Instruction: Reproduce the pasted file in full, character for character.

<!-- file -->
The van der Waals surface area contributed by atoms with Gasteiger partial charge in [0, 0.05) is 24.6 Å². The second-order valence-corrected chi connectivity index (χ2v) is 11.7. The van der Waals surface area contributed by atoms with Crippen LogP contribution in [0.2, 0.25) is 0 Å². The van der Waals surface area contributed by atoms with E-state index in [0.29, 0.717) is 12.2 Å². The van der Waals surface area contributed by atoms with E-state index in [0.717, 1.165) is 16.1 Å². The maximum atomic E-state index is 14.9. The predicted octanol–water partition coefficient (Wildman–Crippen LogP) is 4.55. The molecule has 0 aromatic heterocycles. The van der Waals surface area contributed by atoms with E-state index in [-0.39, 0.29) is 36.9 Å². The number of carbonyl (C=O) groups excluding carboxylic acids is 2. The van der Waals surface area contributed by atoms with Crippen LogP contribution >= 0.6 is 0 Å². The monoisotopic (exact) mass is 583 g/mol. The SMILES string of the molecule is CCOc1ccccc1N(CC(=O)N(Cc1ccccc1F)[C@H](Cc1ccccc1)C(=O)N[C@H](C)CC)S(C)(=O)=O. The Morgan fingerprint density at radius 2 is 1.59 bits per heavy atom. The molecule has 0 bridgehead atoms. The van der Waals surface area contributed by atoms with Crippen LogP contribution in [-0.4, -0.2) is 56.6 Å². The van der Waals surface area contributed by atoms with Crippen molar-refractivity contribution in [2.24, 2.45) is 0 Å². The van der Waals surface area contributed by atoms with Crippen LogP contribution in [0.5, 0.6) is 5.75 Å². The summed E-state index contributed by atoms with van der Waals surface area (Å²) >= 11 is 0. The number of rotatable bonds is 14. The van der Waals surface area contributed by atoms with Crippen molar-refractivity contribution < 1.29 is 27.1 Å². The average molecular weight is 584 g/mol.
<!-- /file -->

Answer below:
The van der Waals surface area contributed by atoms with Gasteiger partial charge in [0, 0.05) is 24.6 Å². The second-order valence-corrected chi connectivity index (χ2v) is 11.7. The van der Waals surface area contributed by atoms with Crippen LogP contribution in [0.2, 0.25) is 0 Å². The van der Waals surface area contributed by atoms with E-state index in [0.29, 0.717) is 12.2 Å². The van der Waals surface area contributed by atoms with E-state index in [0.717, 1.165) is 16.1 Å². The maximum atomic E-state index is 14.9. The predicted octanol–water partition coefficient (Wildman–Crippen LogP) is 4.55. The molecule has 0 aromatic heterocycles. The van der Waals surface area contributed by atoms with E-state index in [-0.39, 0.29) is 36.9 Å². The number of carbonyl (C=O) groups excluding carboxylic acids is 2. The van der Waals surface area contributed by atoms with Crippen LogP contribution >= 0.6 is 0 Å². The monoisotopic (exact) mass is 583 g/mol. The SMILES string of the molecule is CCOc1ccccc1N(CC(=O)N(Cc1ccccc1F)[C@H](Cc1ccccc1)C(=O)N[C@H](C)CC)S(C)(=O)=O. The Morgan fingerprint density at radius 2 is 1.59 bits per heavy atom. The molecule has 0 bridgehead atoms. The van der Waals surface area contributed by atoms with Crippen LogP contribution in [-0.4, -0.2) is 56.6 Å². The van der Waals surface area contributed by atoms with Crippen molar-refractivity contribution in [2.24, 2.45) is 0 Å². The van der Waals surface area contributed by atoms with Crippen LogP contribution in [0.5, 0.6) is 5.75 Å². The summed E-state index contributed by atoms with van der Waals surface area (Å²) >= 11 is 0. The number of rotatable bonds is 14. The van der Waals surface area contributed by atoms with Crippen molar-refractivity contribution < 1.29 is 27.1 Å². The average molecular weight is 584 g/mol.